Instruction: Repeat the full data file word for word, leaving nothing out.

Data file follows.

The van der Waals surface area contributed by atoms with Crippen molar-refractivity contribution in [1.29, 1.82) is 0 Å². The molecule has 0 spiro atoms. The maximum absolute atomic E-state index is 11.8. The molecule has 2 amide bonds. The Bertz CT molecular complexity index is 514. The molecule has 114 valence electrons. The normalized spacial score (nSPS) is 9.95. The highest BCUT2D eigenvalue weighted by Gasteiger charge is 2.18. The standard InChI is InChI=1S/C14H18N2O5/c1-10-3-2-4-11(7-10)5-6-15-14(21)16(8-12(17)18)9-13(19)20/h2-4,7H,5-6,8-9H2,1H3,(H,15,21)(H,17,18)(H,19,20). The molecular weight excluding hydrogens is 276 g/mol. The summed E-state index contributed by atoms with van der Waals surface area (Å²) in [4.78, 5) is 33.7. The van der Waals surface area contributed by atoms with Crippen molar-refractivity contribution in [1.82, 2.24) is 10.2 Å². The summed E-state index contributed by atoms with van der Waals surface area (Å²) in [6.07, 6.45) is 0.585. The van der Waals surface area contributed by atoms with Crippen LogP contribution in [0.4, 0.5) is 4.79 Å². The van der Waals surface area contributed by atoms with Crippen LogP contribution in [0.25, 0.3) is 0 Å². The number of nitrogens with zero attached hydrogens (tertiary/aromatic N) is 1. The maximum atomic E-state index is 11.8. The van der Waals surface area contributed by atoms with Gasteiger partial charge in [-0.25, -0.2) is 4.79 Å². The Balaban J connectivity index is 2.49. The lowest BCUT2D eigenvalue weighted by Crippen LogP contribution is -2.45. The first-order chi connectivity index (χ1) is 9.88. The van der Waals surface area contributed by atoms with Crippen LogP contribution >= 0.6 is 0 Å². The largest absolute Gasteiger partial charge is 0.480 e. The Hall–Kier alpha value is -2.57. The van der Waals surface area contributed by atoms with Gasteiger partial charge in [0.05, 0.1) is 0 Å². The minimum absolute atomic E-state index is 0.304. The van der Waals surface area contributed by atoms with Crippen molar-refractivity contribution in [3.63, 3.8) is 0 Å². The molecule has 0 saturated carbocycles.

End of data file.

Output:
The van der Waals surface area contributed by atoms with Crippen molar-refractivity contribution in [1.29, 1.82) is 0 Å². The molecule has 0 spiro atoms. The maximum absolute atomic E-state index is 11.8. The molecule has 2 amide bonds. The Bertz CT molecular complexity index is 514. The molecule has 114 valence electrons. The normalized spacial score (nSPS) is 9.95. The highest BCUT2D eigenvalue weighted by Gasteiger charge is 2.18. The standard InChI is InChI=1S/C14H18N2O5/c1-10-3-2-4-11(7-10)5-6-15-14(21)16(8-12(17)18)9-13(19)20/h2-4,7H,5-6,8-9H2,1H3,(H,15,21)(H,17,18)(H,19,20). The molecular weight excluding hydrogens is 276 g/mol. The summed E-state index contributed by atoms with van der Waals surface area (Å²) in [4.78, 5) is 33.7. The van der Waals surface area contributed by atoms with Crippen molar-refractivity contribution in [1.82, 2.24) is 10.2 Å². The summed E-state index contributed by atoms with van der Waals surface area (Å²) in [6.07, 6.45) is 0.585. The van der Waals surface area contributed by atoms with Crippen LogP contribution in [0.4, 0.5) is 4.79 Å². The van der Waals surface area contributed by atoms with Crippen LogP contribution in [0.25, 0.3) is 0 Å². The number of nitrogens with zero attached hydrogens (tertiary/aromatic N) is 1. The maximum atomic E-state index is 11.8. The van der Waals surface area contributed by atoms with Gasteiger partial charge in [-0.25, -0.2) is 4.79 Å². The Balaban J connectivity index is 2.49. The lowest BCUT2D eigenvalue weighted by Crippen LogP contribution is -2.45. The first-order chi connectivity index (χ1) is 9.88. The van der Waals surface area contributed by atoms with Crippen LogP contribution >= 0.6 is 0 Å². The largest absolute Gasteiger partial charge is 0.480 e. The Hall–Kier alpha value is -2.57. The van der Waals surface area contributed by atoms with Gasteiger partial charge in [0.05, 0.1) is 0 Å². The minimum absolute atomic E-state index is 0.304. The van der Waals surface area contributed by atoms with Crippen molar-refractivity contribution in [3.63, 3.8) is 0 Å². The molecule has 0 saturated carbocycles.